Engravings from Finden’s Watering Places, 1839

These three spectacular engravings of Hastings, Sidmouth and Tynemouth come from Finden’s Watering Places volumes I and II, which seem to have been published originally in 1839.

The shots were sent to my by my friend Lis, who tells me she’ll show me her copies of the books some time.

Amazingly, Finden’s volume 1 is available in paperback!

Victorian solo cruiser and writer Robert C Leslie now in audiobook

Sidmouth Beach photographed by Touriste, image from the Wikimedia http://en.wikipedia.org/wiki/File:SidmouthBeach.JPG

Sidmouth is pleasantly peaceful today – but it seems to have been an even quieter place when Leslie visited in the 1850s. Photo by Touriste and taken from the Wikimedia

‘When I first began boating in the early forties, what is now called single-handed cruising was almost unknown among amateurs… people had a vague dread of it. Much of this has passed away, and hundreds of amateur boatmen, and even ladies, are now as much at home and really safer in a sailing-boat than they would be on the back of a hunter or bicycle.’

This is a quotation from Robert C Leslie’s book A waterbiography. Leslie, an artist and writer who lived from 1826 to 1901, was one of the 19th century pioneers of Corinthian solo cruising in small boats but now seems to have been largely forgotten.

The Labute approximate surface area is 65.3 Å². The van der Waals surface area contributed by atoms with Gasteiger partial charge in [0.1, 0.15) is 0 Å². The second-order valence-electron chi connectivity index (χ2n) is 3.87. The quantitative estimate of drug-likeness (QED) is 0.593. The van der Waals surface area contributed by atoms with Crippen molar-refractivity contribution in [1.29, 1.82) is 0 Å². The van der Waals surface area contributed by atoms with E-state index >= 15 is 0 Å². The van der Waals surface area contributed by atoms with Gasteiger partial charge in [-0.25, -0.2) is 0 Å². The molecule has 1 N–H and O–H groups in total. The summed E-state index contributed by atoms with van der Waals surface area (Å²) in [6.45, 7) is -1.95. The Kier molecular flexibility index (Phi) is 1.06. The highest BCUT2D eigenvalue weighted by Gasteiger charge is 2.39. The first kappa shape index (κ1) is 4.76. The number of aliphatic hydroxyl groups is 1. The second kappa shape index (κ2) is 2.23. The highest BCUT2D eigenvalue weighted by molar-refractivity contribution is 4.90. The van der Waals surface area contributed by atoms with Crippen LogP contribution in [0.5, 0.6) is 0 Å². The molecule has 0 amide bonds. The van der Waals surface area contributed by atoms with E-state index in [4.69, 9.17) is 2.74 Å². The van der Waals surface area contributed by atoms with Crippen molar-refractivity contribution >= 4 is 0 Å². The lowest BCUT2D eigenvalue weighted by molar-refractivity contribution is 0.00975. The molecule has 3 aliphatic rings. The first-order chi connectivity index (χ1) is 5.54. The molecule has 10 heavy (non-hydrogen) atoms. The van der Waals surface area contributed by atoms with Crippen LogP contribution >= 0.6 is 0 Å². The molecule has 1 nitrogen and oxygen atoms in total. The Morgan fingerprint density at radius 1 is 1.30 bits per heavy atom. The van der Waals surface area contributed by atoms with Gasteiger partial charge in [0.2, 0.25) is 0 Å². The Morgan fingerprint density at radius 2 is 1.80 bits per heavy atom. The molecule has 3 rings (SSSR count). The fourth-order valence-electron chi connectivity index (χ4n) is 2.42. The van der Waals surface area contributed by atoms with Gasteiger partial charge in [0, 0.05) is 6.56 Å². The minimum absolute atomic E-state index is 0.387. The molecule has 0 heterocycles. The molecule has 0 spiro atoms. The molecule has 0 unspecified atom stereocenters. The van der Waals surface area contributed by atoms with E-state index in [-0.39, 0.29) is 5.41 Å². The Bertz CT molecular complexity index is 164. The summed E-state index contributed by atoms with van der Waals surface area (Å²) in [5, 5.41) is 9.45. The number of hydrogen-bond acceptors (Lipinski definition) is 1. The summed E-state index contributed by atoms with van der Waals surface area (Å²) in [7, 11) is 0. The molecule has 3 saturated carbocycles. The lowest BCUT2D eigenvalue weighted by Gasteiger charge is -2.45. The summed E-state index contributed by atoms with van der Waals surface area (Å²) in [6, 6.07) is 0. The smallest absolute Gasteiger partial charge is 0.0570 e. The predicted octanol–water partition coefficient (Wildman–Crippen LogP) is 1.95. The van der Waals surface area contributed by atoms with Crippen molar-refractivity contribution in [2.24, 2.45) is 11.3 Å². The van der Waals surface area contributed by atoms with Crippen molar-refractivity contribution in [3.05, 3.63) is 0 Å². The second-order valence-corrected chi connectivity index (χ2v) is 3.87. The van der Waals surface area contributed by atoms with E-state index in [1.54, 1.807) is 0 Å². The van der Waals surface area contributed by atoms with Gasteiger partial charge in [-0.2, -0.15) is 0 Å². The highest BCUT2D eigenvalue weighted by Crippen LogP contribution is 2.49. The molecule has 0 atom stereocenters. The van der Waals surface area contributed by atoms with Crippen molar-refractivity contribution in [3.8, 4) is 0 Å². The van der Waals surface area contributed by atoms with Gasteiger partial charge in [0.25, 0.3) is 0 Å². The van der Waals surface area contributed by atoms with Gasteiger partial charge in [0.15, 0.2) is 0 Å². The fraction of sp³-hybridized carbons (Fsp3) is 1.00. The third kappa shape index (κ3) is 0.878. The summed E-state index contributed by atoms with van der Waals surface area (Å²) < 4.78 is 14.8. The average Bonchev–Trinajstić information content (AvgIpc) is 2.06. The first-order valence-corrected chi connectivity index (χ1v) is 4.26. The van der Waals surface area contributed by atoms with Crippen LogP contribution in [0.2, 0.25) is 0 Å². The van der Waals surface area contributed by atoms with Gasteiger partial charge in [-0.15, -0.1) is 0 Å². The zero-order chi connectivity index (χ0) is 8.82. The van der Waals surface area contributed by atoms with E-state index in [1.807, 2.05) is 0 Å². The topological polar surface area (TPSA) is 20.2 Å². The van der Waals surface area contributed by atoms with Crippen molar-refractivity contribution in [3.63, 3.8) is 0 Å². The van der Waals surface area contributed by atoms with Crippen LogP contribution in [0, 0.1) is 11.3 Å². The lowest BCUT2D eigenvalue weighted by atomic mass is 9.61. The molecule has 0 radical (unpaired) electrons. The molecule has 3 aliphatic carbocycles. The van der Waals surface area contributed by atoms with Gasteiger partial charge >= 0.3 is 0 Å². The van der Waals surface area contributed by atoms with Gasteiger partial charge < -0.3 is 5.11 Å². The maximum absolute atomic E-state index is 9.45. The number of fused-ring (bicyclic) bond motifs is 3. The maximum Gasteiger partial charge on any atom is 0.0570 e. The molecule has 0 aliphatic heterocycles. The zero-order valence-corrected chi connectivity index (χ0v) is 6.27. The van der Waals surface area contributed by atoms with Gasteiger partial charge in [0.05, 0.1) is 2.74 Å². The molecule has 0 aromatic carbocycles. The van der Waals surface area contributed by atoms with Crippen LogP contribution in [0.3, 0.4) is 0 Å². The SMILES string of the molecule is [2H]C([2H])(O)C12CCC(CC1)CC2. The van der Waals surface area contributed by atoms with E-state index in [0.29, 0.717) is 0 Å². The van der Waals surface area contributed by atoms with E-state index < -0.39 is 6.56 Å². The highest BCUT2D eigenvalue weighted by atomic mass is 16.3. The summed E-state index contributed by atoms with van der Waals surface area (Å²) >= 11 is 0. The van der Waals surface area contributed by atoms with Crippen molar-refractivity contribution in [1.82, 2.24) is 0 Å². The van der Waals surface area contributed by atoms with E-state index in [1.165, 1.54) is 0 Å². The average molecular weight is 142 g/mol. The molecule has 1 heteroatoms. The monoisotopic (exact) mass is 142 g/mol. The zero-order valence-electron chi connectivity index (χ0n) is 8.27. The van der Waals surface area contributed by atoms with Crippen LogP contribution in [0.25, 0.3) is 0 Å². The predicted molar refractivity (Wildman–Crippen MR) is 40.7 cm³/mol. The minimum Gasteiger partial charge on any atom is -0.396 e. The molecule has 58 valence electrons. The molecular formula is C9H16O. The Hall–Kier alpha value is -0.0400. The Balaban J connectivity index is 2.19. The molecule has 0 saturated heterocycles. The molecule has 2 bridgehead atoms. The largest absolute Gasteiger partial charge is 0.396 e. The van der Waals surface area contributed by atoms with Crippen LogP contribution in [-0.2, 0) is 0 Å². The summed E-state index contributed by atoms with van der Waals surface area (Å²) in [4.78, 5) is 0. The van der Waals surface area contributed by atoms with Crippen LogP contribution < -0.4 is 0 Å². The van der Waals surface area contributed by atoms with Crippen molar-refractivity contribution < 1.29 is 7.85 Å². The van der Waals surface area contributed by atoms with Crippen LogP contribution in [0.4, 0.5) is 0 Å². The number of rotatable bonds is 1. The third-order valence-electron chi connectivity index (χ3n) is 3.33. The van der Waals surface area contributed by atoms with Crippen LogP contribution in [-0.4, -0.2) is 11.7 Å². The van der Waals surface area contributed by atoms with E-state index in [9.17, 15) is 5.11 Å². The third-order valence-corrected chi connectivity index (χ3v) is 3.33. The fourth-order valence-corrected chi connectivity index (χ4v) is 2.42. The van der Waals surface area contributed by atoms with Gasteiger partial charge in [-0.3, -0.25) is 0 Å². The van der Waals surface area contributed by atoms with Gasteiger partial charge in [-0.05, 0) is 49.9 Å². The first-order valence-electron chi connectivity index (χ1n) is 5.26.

Certainly I didn’t know about him until one of his relatives, Tom Bliss, got in touch to let me know that Leslie’s book is available as an audiobook from Books Should Be Free.

(I should explain that Tom’s a friend from the musical world. Like his relative, he a chap with multiple talents: he’s a gifted songwriter and performer, and is also a film-maker who happens to be an environmental campaigner.)

The coast of Devon was one of Leslie’s favourite cruising grounds, and he describes the little fishing village of  Sidmouth.

Still the home of a few fishing boats, Sidmouth is now more likely to be recognised as a rather old fashioned small seaside resort and as the home of the annual Sidmouth Folk Week. However, back in the 1850s, Leslie describes it like this:

‘No railway in my time came within fifteen miles of Sidmouth, and the few enterprising visitors who reached there by coach from Exeter called it dull. It was certainly not a gay place, but most of those who resided there in that happy valley did so rather with a view to quiet, and among them it was rare to find any one disposed to tamper with the grave routine of country life there.’